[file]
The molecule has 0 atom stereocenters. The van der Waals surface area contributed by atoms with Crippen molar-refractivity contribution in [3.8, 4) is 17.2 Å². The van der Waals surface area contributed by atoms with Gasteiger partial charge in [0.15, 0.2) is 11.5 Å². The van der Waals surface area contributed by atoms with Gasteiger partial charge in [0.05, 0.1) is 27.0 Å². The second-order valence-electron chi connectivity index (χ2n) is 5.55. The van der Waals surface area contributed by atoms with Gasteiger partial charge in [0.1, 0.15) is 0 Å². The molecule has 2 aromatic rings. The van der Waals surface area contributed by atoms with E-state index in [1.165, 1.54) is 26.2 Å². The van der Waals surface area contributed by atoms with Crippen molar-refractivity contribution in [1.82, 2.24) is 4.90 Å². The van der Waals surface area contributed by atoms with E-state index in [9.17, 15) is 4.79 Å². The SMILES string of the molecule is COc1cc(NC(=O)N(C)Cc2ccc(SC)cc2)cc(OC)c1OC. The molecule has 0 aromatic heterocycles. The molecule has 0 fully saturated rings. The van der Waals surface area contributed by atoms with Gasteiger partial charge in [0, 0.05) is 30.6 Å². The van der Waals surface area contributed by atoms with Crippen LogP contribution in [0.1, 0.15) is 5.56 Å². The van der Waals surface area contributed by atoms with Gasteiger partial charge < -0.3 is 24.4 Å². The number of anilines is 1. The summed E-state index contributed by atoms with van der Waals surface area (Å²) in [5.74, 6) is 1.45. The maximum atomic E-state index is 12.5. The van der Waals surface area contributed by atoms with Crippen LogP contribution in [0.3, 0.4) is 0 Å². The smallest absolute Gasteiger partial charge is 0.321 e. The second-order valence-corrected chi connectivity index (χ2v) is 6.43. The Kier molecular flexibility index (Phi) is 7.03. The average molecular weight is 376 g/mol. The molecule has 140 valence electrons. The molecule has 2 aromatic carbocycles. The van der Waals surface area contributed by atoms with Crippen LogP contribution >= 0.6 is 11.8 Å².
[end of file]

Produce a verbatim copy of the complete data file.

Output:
The molecule has 0 atom stereocenters. The van der Waals surface area contributed by atoms with Crippen molar-refractivity contribution in [3.8, 4) is 17.2 Å². The van der Waals surface area contributed by atoms with Gasteiger partial charge in [0.15, 0.2) is 11.5 Å². The van der Waals surface area contributed by atoms with Gasteiger partial charge in [0.05, 0.1) is 27.0 Å². The second-order valence-electron chi connectivity index (χ2n) is 5.55. The van der Waals surface area contributed by atoms with Gasteiger partial charge in [0.1, 0.15) is 0 Å². The molecule has 2 aromatic rings. The van der Waals surface area contributed by atoms with E-state index in [1.165, 1.54) is 26.2 Å². The van der Waals surface area contributed by atoms with Crippen molar-refractivity contribution in [1.82, 2.24) is 4.90 Å². The van der Waals surface area contributed by atoms with E-state index in [9.17, 15) is 4.79 Å². The SMILES string of the molecule is COc1cc(NC(=O)N(C)Cc2ccc(SC)cc2)cc(OC)c1OC. The molecule has 0 aromatic heterocycles. The molecule has 0 fully saturated rings. The van der Waals surface area contributed by atoms with Gasteiger partial charge in [0, 0.05) is 30.6 Å². The van der Waals surface area contributed by atoms with Crippen LogP contribution in [0.1, 0.15) is 5.56 Å². The van der Waals surface area contributed by atoms with Gasteiger partial charge < -0.3 is 24.4 Å². The number of anilines is 1. The summed E-state index contributed by atoms with van der Waals surface area (Å²) in [5.74, 6) is 1.45. The maximum atomic E-state index is 12.5. The van der Waals surface area contributed by atoms with Crippen LogP contribution in [0.3, 0.4) is 0 Å². The smallest absolute Gasteiger partial charge is 0.321 e. The second-order valence-corrected chi connectivity index (χ2v) is 6.43. The Kier molecular flexibility index (Phi) is 7.03. The average molecular weight is 376 g/mol. The molecule has 140 valence electrons. The molecule has 2 aromatic carbocycles. The van der Waals surface area contributed by atoms with Crippen LogP contribution >= 0.6 is 11.8 Å².